```.-
help for ^bicdrop1^ - 1.0 - 6 Mar 2005
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Estimate the probability a model is more likely without each explanatory variab
> le
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^bicdrop1^ [^, h^ighlight^(name)^ ]

Description
-----------

^bicdrop1^ is a post-estimation command that uses the Bayesian Information Crit
> erion
(BIC) to estimate the probability that the model would be more likely after dro
> pping
one of the explanatory variables.  The BIC was first proposed by Schwarz (1978)
>  and
further developed by Raftery (1995).

It works after the following estimation commands:
^regress^, ^logistic^, ^logit^, ^ologit^, ^oprobit^, ^mlogit^, ^poisson^, ^nbre
> g^.

It also reports Akaike's AIC, an earlier measure of model likelihood, and BIC'
> (BIC
prime), an alternative measure proposed by Raftery for model comparison.

The command drops each explanatory variable from the model and reports the AIC,
>  BIC
and BIC' associated with the resulting nested model and uses the differences be
> tween
the BIC for the reduced model and the full (original) model to calculate a
probability that the model is less likely if that explanatory (or independent)
variable is removed.

Note that the BIC difference is not a traditional hypothesis test, but a compar
> ison
between the likelihood of two models: the original model and the model without
> one
of the variables.  Nevertheless, the BIC difference is a more rigourous test of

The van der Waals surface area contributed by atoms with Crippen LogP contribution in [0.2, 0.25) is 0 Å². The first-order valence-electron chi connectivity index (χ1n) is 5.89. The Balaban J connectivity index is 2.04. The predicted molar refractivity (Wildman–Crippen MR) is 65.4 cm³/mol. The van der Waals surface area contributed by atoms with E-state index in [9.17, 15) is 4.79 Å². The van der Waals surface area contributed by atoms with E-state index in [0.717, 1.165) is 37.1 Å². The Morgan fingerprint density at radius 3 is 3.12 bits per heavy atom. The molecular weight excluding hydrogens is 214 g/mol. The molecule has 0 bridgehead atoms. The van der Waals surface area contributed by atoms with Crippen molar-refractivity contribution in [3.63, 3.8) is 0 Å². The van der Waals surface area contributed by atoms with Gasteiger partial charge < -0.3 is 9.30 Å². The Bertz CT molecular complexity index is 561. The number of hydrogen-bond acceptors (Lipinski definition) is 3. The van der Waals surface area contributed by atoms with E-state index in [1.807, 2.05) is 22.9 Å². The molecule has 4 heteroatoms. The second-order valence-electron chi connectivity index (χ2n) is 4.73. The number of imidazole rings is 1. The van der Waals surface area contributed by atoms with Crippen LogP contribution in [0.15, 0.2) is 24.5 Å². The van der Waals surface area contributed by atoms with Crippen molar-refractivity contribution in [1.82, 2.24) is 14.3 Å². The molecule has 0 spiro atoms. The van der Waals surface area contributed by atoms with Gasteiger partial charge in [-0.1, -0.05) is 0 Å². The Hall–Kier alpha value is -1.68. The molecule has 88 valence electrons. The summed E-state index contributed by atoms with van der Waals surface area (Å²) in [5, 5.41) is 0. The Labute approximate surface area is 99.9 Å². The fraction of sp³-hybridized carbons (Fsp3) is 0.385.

>
whether the "true" model (i.e. the most likely model, given the data and the
likelihood form) contains the variable in question, especially where the tradit
> ional
significance tests are weak: where N is large; or where there are a lot of
explanatory variables (where k is large).

Acknowledgements
----------------
This program was based on the approach taken by the command lrdrop1 (developed
> by
Z. Wang)  and was suggested by Richard Williams of the University of Notre Dame
> .
The author is grateful for assistance and encouragement from Richard Williams o
> f
the University of Notre Dame in the testing of this routine.

Options
-------
^h^ighlight(^"colour"^) highlights variables which are likely to be part of t
> he model.
"colour" can be any of "^w^hite" "^g^reen" "^y^ellow" "^r^ed" or "^s^peci
> al"

Examples
--------
. ^regress cbecs09 cprcs03 cprcs05 ^
. ^bicdrop1^

Author: Paul Millar
www.ucalgary.ca/~pemillar/stata.htm
pemillar@@ucalgary.ca